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  1. #1
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    Why I hate horses

    This is one of the many reasons I hate horses. Why I hate horses-image.jpgWhy I hate horses-image.jpg

    I've put years of work into this trail and some horses.... rider decides he needs to take his gazillion pound horse and tear the... Um, make a huge mess out of the trail. They sit on their high horses and don't care that it is muddy because their stupid horse is the one that has to deal with the mud, not the idiot on the horse. Sorry about the rant, but man, it makes me mad.

    Here are another picture from a new section of the trail.

    Why I hate horses-image.jpg
    Attached Thumbnails Attached Thumbnails Why I hate horses-image.jpg  

    Why I hate horses-image.jpg  

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  2. #2
    zrm
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    No doubt in my mind that horses have the most impact of the non motorized users, but I can give you plenty of photos of MTB impacts that are just as unacceptable as what you've posted.

  3. #3
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    Recently in europe lots of people got tired of their horses and made lasagna and meatball out of them, big scandal all over europe and the uk. So I guess youre not alone hating them.
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  4. #4
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    Quote Originally Posted by zrm View Post
    I can give you plenty of photos of MTB impacts that are just as unacceptable as what you've posted.
    I imagine that is true. I just have never personally seen as much damage from a mountain bike as from a horse.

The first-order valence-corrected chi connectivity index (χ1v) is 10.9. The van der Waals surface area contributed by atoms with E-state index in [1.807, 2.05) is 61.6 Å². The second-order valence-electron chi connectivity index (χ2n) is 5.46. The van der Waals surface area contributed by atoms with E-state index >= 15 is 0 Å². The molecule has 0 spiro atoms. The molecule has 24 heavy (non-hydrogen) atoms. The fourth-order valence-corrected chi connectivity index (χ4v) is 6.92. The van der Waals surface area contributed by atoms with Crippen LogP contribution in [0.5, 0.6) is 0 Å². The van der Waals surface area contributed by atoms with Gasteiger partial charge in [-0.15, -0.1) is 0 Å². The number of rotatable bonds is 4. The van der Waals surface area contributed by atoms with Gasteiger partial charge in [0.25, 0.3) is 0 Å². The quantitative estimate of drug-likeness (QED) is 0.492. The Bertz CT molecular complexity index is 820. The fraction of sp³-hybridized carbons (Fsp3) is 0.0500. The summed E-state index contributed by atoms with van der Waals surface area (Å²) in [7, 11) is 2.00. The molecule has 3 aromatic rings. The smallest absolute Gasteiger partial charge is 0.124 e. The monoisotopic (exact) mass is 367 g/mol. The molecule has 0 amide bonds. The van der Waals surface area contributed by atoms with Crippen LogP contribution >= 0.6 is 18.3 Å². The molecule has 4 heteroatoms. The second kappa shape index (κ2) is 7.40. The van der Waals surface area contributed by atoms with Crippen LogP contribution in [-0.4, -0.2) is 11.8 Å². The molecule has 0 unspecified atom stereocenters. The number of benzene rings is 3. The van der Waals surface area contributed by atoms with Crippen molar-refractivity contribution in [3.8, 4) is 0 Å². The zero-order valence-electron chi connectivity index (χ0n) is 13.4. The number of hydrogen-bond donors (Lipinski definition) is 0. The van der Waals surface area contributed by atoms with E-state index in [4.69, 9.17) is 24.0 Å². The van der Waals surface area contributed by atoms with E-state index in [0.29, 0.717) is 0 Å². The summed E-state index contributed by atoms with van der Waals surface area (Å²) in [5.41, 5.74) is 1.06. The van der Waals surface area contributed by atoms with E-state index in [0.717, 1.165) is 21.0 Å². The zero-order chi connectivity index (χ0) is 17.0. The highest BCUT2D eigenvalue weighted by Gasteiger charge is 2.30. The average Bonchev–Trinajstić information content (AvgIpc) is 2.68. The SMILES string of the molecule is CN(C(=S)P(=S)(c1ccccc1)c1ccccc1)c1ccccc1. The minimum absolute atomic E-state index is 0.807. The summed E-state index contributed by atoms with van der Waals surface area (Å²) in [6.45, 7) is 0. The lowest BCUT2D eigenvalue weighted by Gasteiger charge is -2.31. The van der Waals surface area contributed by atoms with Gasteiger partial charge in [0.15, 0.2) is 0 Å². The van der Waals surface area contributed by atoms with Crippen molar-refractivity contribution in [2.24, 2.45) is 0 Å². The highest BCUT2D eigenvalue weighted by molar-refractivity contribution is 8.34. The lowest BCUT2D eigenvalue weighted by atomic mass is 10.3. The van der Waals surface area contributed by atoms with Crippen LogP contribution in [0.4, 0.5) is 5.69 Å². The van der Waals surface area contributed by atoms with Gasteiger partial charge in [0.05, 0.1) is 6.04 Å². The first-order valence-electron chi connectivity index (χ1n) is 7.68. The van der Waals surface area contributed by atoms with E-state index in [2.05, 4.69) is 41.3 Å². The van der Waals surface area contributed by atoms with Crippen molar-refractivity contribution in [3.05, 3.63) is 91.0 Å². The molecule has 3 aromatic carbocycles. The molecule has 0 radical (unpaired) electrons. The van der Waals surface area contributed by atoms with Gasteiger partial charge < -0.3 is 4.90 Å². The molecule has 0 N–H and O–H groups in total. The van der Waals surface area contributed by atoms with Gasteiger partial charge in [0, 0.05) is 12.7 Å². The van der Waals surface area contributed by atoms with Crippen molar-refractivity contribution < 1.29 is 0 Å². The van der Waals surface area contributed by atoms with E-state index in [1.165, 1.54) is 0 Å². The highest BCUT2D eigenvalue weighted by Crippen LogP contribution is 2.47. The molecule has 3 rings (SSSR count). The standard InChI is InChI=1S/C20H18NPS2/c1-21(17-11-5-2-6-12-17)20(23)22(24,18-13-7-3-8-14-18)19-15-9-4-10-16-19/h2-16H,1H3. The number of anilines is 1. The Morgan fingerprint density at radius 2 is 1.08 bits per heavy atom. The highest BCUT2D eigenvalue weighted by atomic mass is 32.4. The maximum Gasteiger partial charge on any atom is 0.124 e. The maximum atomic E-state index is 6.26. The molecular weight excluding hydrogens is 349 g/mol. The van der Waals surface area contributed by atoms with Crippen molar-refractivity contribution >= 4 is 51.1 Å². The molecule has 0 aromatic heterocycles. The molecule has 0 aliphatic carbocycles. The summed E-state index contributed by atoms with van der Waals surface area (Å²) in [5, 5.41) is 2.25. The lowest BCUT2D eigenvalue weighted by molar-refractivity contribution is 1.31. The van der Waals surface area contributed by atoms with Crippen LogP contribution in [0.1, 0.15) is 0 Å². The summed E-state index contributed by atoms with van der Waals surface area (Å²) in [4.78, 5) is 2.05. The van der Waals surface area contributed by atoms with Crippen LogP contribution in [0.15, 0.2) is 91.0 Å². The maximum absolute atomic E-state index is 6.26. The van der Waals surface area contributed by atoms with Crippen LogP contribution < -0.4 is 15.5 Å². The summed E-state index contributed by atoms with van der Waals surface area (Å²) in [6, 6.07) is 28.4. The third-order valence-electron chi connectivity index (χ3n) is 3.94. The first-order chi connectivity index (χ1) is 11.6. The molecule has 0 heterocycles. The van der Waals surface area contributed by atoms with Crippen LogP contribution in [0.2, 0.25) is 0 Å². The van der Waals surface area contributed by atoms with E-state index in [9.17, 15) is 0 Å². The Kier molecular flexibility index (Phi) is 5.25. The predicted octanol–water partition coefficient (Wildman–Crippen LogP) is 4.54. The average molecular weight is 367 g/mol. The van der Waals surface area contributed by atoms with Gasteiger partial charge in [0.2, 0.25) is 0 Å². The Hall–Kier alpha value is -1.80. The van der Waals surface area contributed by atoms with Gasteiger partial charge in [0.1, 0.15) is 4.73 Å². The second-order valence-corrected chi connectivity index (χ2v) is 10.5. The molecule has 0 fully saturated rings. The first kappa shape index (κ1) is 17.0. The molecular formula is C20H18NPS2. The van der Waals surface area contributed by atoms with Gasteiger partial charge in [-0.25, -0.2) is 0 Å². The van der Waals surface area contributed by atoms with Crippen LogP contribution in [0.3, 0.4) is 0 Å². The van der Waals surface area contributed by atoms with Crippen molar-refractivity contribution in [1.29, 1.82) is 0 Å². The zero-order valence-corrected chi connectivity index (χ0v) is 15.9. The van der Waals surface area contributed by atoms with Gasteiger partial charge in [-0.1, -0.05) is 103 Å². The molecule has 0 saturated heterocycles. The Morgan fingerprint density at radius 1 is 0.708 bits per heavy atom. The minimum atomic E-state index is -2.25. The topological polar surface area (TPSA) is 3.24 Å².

The worst example I can think of from horses is in the High Uintahs is on the trail to King's Peak (highest point in Utah). There is a little stream coming out of Dollar Lake. The horseback riders have turned that area in to a huge quagmire that is impossible to cross without sinking deep into the mud.

    I guess the biggest bur under my saddle is that the horses are allowed into the wilderness area where they destroy the wilderness, yet bikes are not allowed. Mountain bikers and equestrians can both be damaging, but from my experience mountain bikers pale in comparison to the equestrians. If your going to ban the bikes, ban the horses also. However I think with proper restrictions cross country mountain biking is very compatible with the wilderness philosophy.
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  5. #5
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    ZRM I have yet to see an equestrian built horse trail destroyed by MTBR's. But then again I have never seen an equestrian build a trail.

  6. #6
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    Quote Originally Posted by ABud View Post
    .But then again I have never seen an equestrian build a trail.
    Nail. Head.

    Maybe they'd appreciate it a bit more if they did.

    Also, don't hate horses. They go where they're told. Just like bikes. Take your beef to the irresponsible trail users, whatever their means of use may be.

  7. #7
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    Quote Originally Posted by sambs827 View Post
    Nail. Head.
    Also, don't hate horses. They go where they're told. Just like bikes. Take your beef to the irresponsible trail users, whatever their means of use may be.
    Yeah, but as I said it is one of MANY reasons I hate horses. We had a horse when I was a kid. I have plenty of things I hate about horses.
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  8. #8